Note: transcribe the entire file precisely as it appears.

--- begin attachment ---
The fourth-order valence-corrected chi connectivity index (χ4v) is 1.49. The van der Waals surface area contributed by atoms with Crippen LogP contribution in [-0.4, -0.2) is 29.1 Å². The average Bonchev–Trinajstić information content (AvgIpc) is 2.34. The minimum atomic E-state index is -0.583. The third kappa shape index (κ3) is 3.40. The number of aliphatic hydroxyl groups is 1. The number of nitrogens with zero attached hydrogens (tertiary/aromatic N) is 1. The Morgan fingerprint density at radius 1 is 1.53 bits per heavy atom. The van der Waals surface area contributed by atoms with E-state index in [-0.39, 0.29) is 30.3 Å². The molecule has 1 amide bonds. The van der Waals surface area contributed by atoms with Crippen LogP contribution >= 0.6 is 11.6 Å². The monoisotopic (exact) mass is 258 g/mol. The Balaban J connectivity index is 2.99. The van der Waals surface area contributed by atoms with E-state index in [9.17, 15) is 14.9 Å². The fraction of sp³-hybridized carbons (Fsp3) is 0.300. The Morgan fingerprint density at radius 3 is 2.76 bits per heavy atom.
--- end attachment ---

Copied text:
The fourth-order valence-corrected chi connectivity index (χ4v) is 1.49. The van der Waals surface area contributed by atoms with Crippen LogP contribution in [-0.4, -0.2) is 29.1 Å². The average Bonchev–Trinajstić information content (AvgIpc) is 2.34. The minimum atomic E-state index is -0.583. The third kappa shape index (κ3) is 3.40. The number of aliphatic hydroxyl groups is 1. The number of nitrogens with zero attached hydrogens (tertiary/aromatic N) is 1. The Morgan fingerprint density at radius 1 is 1.53 bits per heavy atom. The van der Waals surface area contributed by atoms with E-state index in [-0.39, 0.29) is 30.3 Å². The molecule has 1 amide bonds. The van der Waals surface area contributed by atoms with Crippen LogP contribution >= 0.6 is 11.6 Å². The monoisotopic (exact) mass is 258 g/mol. The Balaban J connectivity index is 2.99. The van der Waals surface area contributed by atoms with E-state index in [9.17, 15) is 14.9 Å². The fraction of sp³-hybridized carbons (Fsp3) is 0.300. The Morgan fingerprint density at radius 3 is 2.76 bits per heavy atom.